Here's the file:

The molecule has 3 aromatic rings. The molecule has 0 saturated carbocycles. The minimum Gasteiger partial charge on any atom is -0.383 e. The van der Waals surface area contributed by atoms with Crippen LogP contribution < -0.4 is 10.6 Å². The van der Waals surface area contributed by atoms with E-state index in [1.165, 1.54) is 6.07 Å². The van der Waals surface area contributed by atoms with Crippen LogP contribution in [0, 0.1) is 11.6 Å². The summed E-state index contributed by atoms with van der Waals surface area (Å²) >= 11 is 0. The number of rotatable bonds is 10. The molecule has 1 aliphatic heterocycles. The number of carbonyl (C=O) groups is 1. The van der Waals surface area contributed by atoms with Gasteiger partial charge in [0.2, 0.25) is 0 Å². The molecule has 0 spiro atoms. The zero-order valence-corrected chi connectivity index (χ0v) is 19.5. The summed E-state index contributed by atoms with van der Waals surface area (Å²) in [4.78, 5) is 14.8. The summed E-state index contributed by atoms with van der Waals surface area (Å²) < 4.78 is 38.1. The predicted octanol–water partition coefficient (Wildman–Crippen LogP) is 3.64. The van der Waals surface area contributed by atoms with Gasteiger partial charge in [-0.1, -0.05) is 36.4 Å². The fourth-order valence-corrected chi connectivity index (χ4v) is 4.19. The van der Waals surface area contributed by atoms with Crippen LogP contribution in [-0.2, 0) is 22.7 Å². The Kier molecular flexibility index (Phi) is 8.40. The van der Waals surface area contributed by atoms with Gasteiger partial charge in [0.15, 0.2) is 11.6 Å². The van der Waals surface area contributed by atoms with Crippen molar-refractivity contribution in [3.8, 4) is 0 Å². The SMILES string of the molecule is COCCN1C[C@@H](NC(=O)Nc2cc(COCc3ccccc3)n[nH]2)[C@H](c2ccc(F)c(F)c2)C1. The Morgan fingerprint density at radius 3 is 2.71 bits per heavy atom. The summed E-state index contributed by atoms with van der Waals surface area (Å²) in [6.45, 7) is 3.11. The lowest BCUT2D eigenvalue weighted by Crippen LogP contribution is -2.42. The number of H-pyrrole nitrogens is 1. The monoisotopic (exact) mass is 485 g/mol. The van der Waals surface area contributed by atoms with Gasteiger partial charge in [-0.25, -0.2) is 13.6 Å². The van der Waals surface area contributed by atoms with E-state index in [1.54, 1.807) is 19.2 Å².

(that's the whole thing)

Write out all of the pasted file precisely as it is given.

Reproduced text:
The molecule has 3 aromatic rings. The molecule has 0 saturated carbocycles. The minimum Gasteiger partial charge on any atom is -0.383 e. The van der Waals surface area contributed by atoms with Crippen LogP contribution < -0.4 is 10.6 Å². The van der Waals surface area contributed by atoms with E-state index in [1.165, 1.54) is 6.07 Å². The van der Waals surface area contributed by atoms with Crippen LogP contribution in [0, 0.1) is 11.6 Å². The summed E-state index contributed by atoms with van der Waals surface area (Å²) >= 11 is 0. The number of rotatable bonds is 10. The molecule has 1 aliphatic heterocycles. The number of carbonyl (C=O) groups is 1. The van der Waals surface area contributed by atoms with Gasteiger partial charge in [0.2, 0.25) is 0 Å². The molecule has 0 spiro atoms. The zero-order valence-corrected chi connectivity index (χ0v) is 19.5. The summed E-state index contributed by atoms with van der Waals surface area (Å²) in [4.78, 5) is 14.8. The summed E-state index contributed by atoms with van der Waals surface area (Å²) < 4.78 is 38.1. The predicted octanol–water partition coefficient (Wildman–Crippen LogP) is 3.64. The van der Waals surface area contributed by atoms with Gasteiger partial charge in [-0.1, -0.05) is 36.4 Å². The fourth-order valence-corrected chi connectivity index (χ4v) is 4.19. The van der Waals surface area contributed by atoms with Crippen LogP contribution in [-0.2, 0) is 22.7 Å². The Kier molecular flexibility index (Phi) is 8.40. The van der Waals surface area contributed by atoms with Gasteiger partial charge in [0.15, 0.2) is 11.6 Å². The van der Waals surface area contributed by atoms with Crippen molar-refractivity contribution in [3.8, 4) is 0 Å². The SMILES string of the molecule is COCCN1C[C@@H](NC(=O)Nc2cc(COCc3ccccc3)n[nH]2)[C@H](c2ccc(F)c(F)c2)C1. The Morgan fingerprint density at radius 3 is 2.71 bits per heavy atom. The summed E-state index contributed by atoms with van der Waals surface area (Å²) in [6.45, 7) is 3.11. The lowest BCUT2D eigenvalue weighted by Crippen LogP contribution is -2.42. The number of H-pyrrole nitrogens is 1. The monoisotopic (exact) mass is 485 g/mol. The van der Waals surface area contributed by atoms with Gasteiger partial charge in [-0.25, -0.2) is 13.6 Å². The van der Waals surface area contributed by atoms with E-state index in [1.54, 1.807) is 19.2 Å².